By Caitlin Callaghan
PhD Dissertation, Cornell University, 2009
Abstract: This dissertation concerns the following question: why and how does Bede minimize conflict in his Historia Ecclesiastica Gentis Anglorum? As this thesis will attempt to demonstrate, the answer to this question lies in what might be described as Bede’s “rhetoric of reticence”.
In the course of the Historia, Bede articulates an overall message of Christian unity, in that he implicitly argues that if the Christian Anglo- Saxons want salvation in the eternal world, then they must be committed to a solid Christian faith and unity with the universal Church in the temporal world. The term “implicit” denotes the key to Bede’s comprehensive narrative approach—he never expressly states that a commitment to faith and unification are paramount to his Anglo-Saxon audience, yet the signa that reveal this essential argument lie throughout his text.
In order to prove that this message and argument exist, I will first explore Bede’s use of parable-like vignettes, which provide one narrative example of how Bede employs discretion throughout his text, and thus how he places the onus of interpretation on his readers. Second, I will consider Bede’s avoidance of ethnic divisiveness through his narrative treatment of non-English “others”, in particular how this mode of narrative informs his message of Christian unity.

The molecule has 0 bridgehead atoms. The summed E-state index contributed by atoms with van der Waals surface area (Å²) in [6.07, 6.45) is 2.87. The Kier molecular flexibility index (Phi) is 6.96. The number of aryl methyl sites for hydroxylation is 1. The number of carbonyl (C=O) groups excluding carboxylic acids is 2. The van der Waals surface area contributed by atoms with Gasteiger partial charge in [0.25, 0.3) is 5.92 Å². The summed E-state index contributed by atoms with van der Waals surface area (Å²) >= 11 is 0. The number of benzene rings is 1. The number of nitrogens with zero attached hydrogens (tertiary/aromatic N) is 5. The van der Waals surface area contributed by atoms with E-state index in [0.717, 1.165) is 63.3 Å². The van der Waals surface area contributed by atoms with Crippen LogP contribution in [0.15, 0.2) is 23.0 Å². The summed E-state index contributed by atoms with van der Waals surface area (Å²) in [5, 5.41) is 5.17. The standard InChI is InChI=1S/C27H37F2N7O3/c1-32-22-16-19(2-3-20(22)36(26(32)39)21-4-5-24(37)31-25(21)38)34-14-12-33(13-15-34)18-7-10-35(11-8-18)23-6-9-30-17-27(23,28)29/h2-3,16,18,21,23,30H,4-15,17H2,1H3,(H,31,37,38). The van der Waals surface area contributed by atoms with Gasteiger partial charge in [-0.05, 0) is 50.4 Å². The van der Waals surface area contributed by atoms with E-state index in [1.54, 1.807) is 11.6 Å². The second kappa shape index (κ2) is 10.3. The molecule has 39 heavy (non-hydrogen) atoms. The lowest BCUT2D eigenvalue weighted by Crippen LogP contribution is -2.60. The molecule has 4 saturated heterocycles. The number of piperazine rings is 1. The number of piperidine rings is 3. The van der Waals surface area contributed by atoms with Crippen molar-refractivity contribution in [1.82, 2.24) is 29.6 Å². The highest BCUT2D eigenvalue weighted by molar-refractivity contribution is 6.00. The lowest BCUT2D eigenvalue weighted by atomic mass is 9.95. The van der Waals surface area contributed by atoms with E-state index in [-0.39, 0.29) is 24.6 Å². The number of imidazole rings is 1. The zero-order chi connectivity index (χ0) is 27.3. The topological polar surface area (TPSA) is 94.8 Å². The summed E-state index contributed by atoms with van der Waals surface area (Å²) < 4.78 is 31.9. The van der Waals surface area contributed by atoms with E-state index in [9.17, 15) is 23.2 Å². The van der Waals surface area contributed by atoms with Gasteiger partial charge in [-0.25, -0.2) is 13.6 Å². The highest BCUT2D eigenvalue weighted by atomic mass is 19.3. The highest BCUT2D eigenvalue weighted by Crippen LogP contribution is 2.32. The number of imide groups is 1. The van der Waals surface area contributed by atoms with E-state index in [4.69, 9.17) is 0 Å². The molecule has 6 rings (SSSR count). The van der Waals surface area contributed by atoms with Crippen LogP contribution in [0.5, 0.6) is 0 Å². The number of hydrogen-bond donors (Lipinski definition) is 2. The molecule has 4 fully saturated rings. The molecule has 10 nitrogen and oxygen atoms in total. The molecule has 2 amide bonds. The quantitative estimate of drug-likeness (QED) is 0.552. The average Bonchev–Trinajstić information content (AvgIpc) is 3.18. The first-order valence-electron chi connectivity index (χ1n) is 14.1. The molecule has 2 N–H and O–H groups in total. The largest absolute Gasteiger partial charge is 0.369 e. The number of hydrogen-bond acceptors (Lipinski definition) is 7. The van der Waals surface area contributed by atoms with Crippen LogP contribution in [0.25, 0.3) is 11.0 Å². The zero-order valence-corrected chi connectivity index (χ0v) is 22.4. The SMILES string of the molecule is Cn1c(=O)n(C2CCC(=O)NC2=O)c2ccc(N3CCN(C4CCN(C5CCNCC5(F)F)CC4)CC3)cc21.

Third, I will examine Bede’s discretion in depicting Christian and pagan violence, and the ways in which these depictions underscore his “rhetoric of reticence” when he describes incidents of conflict. Fourth, I will observe how Bede emphasizes a Christian way of living that promotes unity in the secular world while looking ahead to the eternal one; more specifically, I will compare this Bedan emphasis to Augustine’s concept of the “tranquility of order”.
The dissertation concludes with two appendices, the first of which offers roughly contemporaneous Anglo-Saxon and Old Norse texts as narrative counterpoints to the Historia with regard to depictions of conflict, terminology, and supernatural foes. The second appendix examines some of the Anglo-Saxon kings’ law-codes and the ways in which those texts also differ from the Historia in terms of language and narrative emphasis, as well as their articulation, if any, of Christian unity.